Yo-Yo Ma and friends serve up a Brazilian feast to sold-out audience

04.30.12
Sérgio and Odair Assad
Chicago Classical Review

By Wynne Delacoma

“I hope you’re feeling the magic…”

Yo-Yo Ma hadn’t even finished the sentence when waves of applause and cheers from the sold-out audience at Symphony Center engulfed him Sunday night. He was onstage with the Brazilian-born guitarists Sergio and Odair Assad, British pianist Kathryn Stott and American percussionist Joseph Gramley, chatting briefly with the audience before wrapping up an evening of Brazilian-inspired music.

Magic is an element Ma conjures easily, whether he’s performing a marathon of Bach unaccompanied cello suites or the latest music by compatriots on his Silk Road expeditions. And the exceptionally attentive, eager audience was certainly feeling it Sunday night in the concert’s winning combination of laid-back vibe and impeccable technique.

The evening had all the elements of chamber music at its very best: a collaboration among friends who happen to be musical masters, who know each other well and enjoy having an audience come along as they explore less-traveled corners of the repertoire. Featuring composers including Villa-Lobos, Jobim, Piazzolla and Clarice Assad, Sergio’s daughter, the program was crisply paced and nicely varied. We had a chance to hear Stott and Ma as a duo and the Assads by themelves as well as all five musicians in mostly short works and a few larger-scale pieces like Clarice Assads’ evocative Back to Our Roots Suite.

Ma and Stott have been performing together for almost three decades. They have been working with the Assads, long-time stars of the guitar firmament, for 15 years; Gramley is an original member of the Silk Road ensemble that Ma founded in 2000. The fact that Sergio Assad, married to an astrophysicist at the University of Chicago, is now based in Chicago added to the atmosphere of a happy homecoming for longtime friends and family.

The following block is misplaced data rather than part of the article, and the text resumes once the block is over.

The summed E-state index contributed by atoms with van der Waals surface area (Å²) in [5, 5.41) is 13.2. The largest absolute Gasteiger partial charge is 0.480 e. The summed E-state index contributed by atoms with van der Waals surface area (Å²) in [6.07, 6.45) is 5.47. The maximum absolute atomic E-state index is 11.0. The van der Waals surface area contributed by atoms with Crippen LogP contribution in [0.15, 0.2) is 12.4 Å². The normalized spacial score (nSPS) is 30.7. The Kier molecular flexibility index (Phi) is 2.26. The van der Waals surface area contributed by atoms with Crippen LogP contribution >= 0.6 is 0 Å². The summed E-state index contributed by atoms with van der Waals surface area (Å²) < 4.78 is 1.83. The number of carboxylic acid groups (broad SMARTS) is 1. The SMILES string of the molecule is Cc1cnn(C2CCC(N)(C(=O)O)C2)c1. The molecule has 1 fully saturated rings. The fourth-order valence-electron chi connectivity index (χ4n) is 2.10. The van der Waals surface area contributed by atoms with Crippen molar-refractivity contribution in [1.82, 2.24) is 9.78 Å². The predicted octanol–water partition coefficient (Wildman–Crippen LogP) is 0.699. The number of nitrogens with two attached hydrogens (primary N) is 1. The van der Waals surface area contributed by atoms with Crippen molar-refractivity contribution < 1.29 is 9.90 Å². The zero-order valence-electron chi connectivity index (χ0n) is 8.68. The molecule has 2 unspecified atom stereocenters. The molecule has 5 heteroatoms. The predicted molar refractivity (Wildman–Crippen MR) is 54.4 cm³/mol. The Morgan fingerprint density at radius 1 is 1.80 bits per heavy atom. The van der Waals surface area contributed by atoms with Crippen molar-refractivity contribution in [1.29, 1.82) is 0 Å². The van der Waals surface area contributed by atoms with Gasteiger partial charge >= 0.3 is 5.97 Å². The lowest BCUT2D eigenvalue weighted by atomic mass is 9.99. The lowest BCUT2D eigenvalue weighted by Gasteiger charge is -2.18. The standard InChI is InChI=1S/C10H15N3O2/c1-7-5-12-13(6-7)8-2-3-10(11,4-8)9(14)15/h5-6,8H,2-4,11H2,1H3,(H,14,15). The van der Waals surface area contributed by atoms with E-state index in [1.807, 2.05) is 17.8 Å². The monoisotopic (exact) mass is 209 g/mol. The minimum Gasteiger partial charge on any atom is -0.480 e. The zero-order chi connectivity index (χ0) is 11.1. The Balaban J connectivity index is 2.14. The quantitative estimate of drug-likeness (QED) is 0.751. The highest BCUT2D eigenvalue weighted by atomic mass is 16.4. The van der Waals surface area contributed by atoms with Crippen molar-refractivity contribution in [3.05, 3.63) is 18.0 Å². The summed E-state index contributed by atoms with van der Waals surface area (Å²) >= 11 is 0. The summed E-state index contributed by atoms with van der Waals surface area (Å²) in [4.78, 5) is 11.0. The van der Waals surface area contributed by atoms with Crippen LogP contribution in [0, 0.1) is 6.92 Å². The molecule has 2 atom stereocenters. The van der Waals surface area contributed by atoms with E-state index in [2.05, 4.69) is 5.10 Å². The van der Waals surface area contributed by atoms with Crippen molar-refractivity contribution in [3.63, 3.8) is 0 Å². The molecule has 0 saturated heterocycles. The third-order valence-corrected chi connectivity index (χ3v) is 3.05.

It’s no secret that Brazilian music, with its contrasts of smoky, languorous melodies and outbursts of fast, syncopated rhythms, is seductive music. But part of the magic Sunday night was the subtlety of this seduction. In the slower, more meditative moments during a set of short pieces that opened the evening, Stott and Ma didn’t exaggerate the swaying rhythms or lingering melodies. Ma’s cello seemed to float with otherworldly calm amid a smoky haze in Piazzolla’s Oblivion. And the occasional dissonances between piano and cello in Camargo Guarnieri’s Dansa Negra were witty as well as slyly sexy.

In a medley of Three Brazilian Songs by Anibal Augusto Sardinha for guitar duo, the Assads brought elegant shading to the slow passages while their melody lines twisted like cheerfully tangled vines when the tempos speeded up.

The Assads’ grandparents emigrated from Lebanon to Brazil in 1895, and the four sections of the Back to Our Roots Suite offered a sophisticated blend of contemporary Brazilian swing and the darker harmonies and pungent rhythms of the Middle East. Trading his guitar for a sazuki, a kind of lute, Sergio added its leaner sound to the intricate interplay of wistful cello, mellow, big-throated guitar, driving, syncopated piano and crisp, Indian tabla-style drumming.

The two encores, Piazzolla’s high-energy Libertango and Clarice Assad’s The Last Song, summed up the evening. That the audience didn’t seem to breathe until the final, hushed note of The Last Song had completely drifted away was magic indeed.